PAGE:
As silvery moonlight washed across the Montana meadow, it sent long shadows over the grass. Tonight, I didn’t need the gentle clang of the grazing bell to tell me where the horses were feeding. My leggy quarter horse was as brightly silver-white as the full moon. The distant lowing of cows across the meadow confirmed that all was well. Somewhere in the distance, a wolf pack was probably making evening rounds, but tonight they likely wouldn’t visit this meadow. I swung up into my horse trailer’s tack room and wriggled into my sleeping bag as my dogs made way for my arrival. The next morning I’d rise at daybreak and head toward the sound of the cattle.
Through a unique partnership between federal agencies, state departments, regional nonprofits, and local people, I was range riding as a federal USDA Wildlife Services employee this summer, helping to manage carnivores as a public resource and provide a service to ranchers. I spent four months in Northwest Montana’s Salish Mountains, mostly astride a horse. Monday through Friday, I camped in the forest, riding horseback on old logging roads and cow trails. My charge was broad: check cows and report any injuries or illness that might attract predators; look for carcasses so ranchers can remove them and apply for reimbursement if they were killed by wolves, grizzlies, or lions; and survey for predators and report their presence to ranchers so that they can better manage their cattle. In addition to my eyes on the ground, my presence around the cattle could prove another deterrent to predators. A modern shepherd of sorts, range riding has emerged as one tool in the toolbelt to reduce the number of livestock lost to wolves and grizzly bears.
The Kootenai National Forest has a long history of grazing. Ranchers have leased rights from the USDA Forest Service to graze cattle there for more than 100 years. The land provides producers with vital summer forage, something that can make a difference in sustaining operations. But with wolf and grizzly populations rebounding from 19th century lows, livestock losses to predators are a reality for many Montana producers.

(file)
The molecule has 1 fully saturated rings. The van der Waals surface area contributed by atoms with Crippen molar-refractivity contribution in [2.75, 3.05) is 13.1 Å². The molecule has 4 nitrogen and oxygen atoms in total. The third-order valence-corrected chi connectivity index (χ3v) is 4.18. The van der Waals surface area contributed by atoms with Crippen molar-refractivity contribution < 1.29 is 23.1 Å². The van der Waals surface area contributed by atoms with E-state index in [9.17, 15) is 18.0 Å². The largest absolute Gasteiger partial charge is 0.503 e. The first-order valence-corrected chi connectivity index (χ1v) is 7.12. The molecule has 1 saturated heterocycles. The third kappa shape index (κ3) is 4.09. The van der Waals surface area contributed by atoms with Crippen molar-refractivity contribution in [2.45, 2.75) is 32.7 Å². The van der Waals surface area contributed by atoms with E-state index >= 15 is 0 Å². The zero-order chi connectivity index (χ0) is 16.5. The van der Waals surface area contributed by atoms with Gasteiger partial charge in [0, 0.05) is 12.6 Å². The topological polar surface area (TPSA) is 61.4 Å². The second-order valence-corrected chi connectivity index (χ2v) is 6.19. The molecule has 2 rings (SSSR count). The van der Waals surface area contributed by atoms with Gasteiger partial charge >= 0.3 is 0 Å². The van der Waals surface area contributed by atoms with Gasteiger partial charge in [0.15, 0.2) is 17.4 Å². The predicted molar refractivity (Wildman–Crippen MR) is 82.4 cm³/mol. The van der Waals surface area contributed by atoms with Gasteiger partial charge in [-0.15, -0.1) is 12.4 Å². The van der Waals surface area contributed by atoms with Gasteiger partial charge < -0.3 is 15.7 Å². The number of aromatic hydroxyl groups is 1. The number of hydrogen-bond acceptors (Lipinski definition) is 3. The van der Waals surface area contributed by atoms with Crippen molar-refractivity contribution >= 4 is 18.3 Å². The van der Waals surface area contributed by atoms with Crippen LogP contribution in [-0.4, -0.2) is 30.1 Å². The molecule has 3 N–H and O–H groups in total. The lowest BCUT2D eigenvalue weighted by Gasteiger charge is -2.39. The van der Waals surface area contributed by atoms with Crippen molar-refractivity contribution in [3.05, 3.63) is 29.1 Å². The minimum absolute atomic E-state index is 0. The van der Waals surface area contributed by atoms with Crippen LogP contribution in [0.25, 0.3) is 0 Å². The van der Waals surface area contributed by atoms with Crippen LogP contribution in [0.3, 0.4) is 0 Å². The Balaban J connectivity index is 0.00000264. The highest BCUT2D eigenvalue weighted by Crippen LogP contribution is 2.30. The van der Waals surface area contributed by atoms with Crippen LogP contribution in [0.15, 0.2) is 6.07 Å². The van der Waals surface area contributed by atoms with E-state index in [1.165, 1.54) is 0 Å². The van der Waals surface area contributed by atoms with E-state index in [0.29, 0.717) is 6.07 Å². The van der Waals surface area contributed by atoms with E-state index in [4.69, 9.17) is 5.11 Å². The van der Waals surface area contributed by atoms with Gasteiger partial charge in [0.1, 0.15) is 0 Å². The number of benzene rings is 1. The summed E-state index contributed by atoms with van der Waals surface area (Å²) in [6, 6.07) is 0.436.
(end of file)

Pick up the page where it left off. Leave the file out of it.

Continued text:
Cows are expert at disappearing; they duck into the trees and are gone. But they leave a story in their wake — tracks, disrupted grass, manure. Forest animals also leave clues. Wolf scat, bear tracks, hair, bones, carrion — they all provides glimpses into the lives of mysterious predators. I looked for these signs and reported what I saw to the ranchers.
I placed wildlife cameras on trails and gated roads where scat and cow pies indicated predators and cows had passed by. Bear cubs and their mothers, wolf families, coyotes, and the occasional mountain lion all were visitors. This year I didn’t find any bovine carcasses, but I found hotspots where wolves and cows both traveled, spurring me to spend even more time in those areas.
My season ended at the close of September, as cooler weather brought cows down off the mountains. Their sojourn in the forest was over, as was mine. Looking back on my time there, I go back to one question: how do we ensure circumstances are livable for people and wildlife? An ongoing USDA Wildlife Services study to assess the effectiveness of range riding in helping to mitigate producer conflicts with predators might eventually yield answers, and an interim report on this season’s efforts and impact is expected in the coming months.